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On A Bet

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“Mary, are you actually going to make me go through with this?”

Molly Hooper’s best friend gave a vigorous nod of her blonde head. “Oh yes, I am indeed!” Her expression was positively gleeful. “You lost the bet fair and square, Molly Hooper, and now you’re going to help me find out if John’s friend is as good as he says he is!”

Molly regarded her reflection doubtfully. “I don’t think I could fool anyone, let alone a detective,” she declared as she tilted her head one way, then the other. “I mean, come on, Mary, look at me! No one in their right mind will believe I’m a man!”

“They will once we put on the finishing touches,” Mary replied, dropping a kiss on her cheek. “Besides, he’s not a detective anymore, he’s an RAF officer. He’ll have other things on his mind than deducing whether or not you’re actually my cousin Reggie!” She met Molly’s reflection and grinned. “All we have to do is apply this!” She held up what looked like a limp caterpillar pinched between her fingers and waggled it.

Molly regarded the item with dawning horror. “Oh, no, Mary, that’s too much, I can’t…!”

“You promised,” her friend said, utterly unperturbed as she waggled the false whiskers again. “Now stand still while I put this on.”

Molly knew better than to try and protest again; after all, she’d already lost the argument against the wig ("Can't I just wear a hat?" "Indoors? Absolutely not!"). And the breast band. And the sock down her men’s trousers…oh how she wished she’d been able to come up with a good argument against that particular detail! Still, Mary was probably right to insist on covering all the bases. Even if Sherlock Holmes was no longer assisting the Met in their investigations – and even if he’d never officially been a member of the police force – the old saying once a copper always a copper most likely still applied.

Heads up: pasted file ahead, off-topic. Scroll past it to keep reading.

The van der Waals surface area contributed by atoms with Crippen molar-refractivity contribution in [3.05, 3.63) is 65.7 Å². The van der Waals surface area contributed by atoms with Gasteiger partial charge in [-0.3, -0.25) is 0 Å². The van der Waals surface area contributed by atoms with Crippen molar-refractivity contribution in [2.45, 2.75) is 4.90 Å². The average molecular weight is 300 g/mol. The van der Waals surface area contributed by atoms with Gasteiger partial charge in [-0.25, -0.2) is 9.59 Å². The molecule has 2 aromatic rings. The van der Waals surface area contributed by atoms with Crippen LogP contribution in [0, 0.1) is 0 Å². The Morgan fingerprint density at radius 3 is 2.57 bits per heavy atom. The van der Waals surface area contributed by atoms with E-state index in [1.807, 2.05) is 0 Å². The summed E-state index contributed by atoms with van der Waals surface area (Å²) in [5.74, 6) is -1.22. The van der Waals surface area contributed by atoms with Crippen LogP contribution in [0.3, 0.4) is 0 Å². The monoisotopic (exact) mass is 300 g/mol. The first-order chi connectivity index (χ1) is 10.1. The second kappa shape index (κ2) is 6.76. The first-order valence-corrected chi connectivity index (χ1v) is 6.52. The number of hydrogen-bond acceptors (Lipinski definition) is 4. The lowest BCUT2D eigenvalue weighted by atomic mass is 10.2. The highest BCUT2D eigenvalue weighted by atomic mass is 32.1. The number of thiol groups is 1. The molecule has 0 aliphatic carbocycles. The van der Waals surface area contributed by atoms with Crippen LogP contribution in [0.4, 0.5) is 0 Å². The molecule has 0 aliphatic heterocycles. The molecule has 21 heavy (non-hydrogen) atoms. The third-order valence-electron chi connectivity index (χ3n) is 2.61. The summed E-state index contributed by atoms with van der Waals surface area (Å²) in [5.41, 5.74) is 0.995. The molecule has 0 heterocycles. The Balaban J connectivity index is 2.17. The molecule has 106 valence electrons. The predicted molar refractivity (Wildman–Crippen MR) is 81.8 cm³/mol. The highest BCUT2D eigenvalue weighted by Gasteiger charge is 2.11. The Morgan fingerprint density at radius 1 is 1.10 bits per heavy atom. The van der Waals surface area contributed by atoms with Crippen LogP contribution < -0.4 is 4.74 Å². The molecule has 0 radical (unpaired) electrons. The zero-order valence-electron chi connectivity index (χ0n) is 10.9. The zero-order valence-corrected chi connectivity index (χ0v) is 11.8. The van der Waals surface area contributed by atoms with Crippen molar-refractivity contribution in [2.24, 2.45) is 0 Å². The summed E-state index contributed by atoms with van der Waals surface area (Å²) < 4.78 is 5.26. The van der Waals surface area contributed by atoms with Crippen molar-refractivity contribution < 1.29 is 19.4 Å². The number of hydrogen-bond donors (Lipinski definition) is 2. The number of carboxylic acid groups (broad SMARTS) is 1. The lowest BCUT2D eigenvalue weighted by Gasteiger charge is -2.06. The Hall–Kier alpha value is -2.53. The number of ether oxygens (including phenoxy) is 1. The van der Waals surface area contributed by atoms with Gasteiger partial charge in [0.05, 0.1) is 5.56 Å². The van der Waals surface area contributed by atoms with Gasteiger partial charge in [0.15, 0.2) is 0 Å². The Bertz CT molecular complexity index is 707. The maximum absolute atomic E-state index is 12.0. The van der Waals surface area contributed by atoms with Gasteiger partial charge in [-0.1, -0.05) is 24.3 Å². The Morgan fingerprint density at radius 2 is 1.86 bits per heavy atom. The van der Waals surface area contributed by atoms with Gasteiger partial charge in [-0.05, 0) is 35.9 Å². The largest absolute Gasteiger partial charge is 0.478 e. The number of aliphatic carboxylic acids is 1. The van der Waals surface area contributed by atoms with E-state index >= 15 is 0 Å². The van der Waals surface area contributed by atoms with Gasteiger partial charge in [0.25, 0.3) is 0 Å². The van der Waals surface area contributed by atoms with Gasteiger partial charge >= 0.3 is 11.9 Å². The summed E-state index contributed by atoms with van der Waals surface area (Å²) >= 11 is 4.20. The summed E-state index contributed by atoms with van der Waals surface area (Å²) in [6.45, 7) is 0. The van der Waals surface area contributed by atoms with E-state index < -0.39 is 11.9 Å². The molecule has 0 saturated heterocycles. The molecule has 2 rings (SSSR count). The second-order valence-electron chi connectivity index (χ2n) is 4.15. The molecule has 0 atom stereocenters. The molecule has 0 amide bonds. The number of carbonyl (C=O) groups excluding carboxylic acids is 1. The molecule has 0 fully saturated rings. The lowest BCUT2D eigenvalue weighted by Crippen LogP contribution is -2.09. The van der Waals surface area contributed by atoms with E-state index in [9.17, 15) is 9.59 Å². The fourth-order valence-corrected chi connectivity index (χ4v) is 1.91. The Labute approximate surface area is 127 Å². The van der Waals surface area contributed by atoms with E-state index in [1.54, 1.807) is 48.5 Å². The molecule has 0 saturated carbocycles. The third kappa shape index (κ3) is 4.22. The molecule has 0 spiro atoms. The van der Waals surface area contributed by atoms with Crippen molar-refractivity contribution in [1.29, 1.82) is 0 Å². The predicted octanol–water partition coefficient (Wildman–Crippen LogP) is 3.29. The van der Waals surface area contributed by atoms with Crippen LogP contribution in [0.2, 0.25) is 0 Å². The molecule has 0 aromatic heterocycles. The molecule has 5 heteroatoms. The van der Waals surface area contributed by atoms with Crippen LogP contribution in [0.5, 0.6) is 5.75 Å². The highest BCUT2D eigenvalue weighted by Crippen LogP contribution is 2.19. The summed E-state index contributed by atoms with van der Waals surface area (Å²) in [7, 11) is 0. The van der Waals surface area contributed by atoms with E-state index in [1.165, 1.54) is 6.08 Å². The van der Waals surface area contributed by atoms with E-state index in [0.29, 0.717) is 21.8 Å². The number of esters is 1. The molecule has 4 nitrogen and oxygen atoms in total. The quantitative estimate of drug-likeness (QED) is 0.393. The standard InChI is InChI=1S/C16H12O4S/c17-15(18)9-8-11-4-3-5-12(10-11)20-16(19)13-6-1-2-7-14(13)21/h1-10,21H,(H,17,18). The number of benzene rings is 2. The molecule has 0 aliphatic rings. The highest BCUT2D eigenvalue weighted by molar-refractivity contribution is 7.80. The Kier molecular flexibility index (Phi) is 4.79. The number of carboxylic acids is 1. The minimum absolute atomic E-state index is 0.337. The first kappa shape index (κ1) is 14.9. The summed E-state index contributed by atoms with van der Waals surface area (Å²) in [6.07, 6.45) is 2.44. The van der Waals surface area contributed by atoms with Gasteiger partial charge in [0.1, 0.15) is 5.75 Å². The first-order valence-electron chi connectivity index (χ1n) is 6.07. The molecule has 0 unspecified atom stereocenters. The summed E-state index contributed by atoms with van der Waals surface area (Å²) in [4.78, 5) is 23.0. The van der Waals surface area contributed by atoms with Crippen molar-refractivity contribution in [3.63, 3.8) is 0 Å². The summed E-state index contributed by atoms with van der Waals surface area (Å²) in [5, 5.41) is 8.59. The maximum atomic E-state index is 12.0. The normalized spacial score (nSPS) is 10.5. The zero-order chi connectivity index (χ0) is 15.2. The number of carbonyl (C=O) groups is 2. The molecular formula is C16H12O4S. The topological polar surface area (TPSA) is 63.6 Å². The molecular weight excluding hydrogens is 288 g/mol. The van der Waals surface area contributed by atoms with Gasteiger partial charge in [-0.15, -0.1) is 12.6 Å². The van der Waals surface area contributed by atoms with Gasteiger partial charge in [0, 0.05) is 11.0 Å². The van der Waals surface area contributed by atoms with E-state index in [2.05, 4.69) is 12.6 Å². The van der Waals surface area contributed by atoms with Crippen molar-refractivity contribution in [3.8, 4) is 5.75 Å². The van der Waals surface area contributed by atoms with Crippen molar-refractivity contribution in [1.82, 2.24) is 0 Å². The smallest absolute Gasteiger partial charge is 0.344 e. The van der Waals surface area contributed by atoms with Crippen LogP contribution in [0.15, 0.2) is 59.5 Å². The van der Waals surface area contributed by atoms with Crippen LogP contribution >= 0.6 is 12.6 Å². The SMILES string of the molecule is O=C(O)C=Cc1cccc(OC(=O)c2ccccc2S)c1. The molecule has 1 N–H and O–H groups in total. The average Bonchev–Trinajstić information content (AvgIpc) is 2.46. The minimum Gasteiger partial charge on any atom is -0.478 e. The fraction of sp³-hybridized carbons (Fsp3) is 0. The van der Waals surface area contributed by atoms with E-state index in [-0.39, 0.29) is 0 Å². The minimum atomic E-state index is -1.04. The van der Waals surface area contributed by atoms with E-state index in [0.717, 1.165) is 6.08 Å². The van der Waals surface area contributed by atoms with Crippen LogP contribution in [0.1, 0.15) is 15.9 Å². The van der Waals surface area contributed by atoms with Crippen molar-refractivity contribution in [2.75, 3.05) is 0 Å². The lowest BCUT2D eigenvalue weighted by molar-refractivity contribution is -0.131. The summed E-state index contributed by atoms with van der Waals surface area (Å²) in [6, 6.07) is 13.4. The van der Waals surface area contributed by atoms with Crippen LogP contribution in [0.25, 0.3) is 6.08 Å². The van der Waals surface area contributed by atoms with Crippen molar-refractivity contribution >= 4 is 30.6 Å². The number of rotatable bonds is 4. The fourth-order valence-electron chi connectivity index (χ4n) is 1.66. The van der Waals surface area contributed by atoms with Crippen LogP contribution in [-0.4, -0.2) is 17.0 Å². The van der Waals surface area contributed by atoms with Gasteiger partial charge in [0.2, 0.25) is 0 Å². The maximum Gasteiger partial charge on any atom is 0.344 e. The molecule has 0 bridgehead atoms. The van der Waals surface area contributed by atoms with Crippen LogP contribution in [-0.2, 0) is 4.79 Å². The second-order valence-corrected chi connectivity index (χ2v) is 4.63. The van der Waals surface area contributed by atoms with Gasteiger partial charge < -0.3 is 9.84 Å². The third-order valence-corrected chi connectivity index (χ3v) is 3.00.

Molly sighed. The things she did for Mary Morstan! But she had promised, and all because John Watson, Mary’s current beau whom Molly had yet to meet, had scoffed at Mary’s declaration that she could fool both him and his detective-friend if she felt like it.

In an hour they’d have their answer. Less than that if Captain Holmes saw through her disguise immediately. At least Mary actually had a Cousin Reggie, Molly reflected as she held her upper lip as still as she could so her friend could apply the spirit-gum. A cousin whom John Watson hadn’t met, which also helped.

“Right,” Mary said as she studied the results. “That works. Now remember to keep your voice gruff when speaking; I’ve already told John that ‘Reggie’ has a cold and you both know I’ve talked about how anti-social he is, so no one should wonder if you don’t talk a lot. Let me hear your best man-voice, dear cousin!”

They both dissolved into a fit of the giggles at Molly’s first attempts, but she soon had the hang of it. She’d already practiced walking with more of a swagger, although the shoes Mary had provided were a bit large and had newspaper stuffed into the toes, giving Molly an odd gait. That and the nearly flat heels made her seem much less feminine as well, at least in her own eyes.

Five minutes after Mary declared her as good as she was likely to get, the two of them were riding the Underground to the dance hall where they were to meet John and Sherlock, and ten minutes after that they paused outside the door so Mary could give her the once-over. “Right, then,” she declared after straightening ‘Reggie’s’ tie. “Let’s do this, shall we?”

Molly, nodded grimly, desperate to just get it over with. If Sherlock Holmes deduced her true identity as a woman within the first half-hour, Mary would admit defeat to John, and Molly would be free to change into her own clothing, which Mary had stowed away in the bottom of her oversized handbag. If the former detective failed to do so, then Molly would still be allowed to change (in the staff dressing-room, courtesy of their friend Meena, one of the singers) and Mary would reveal their deception to the two men.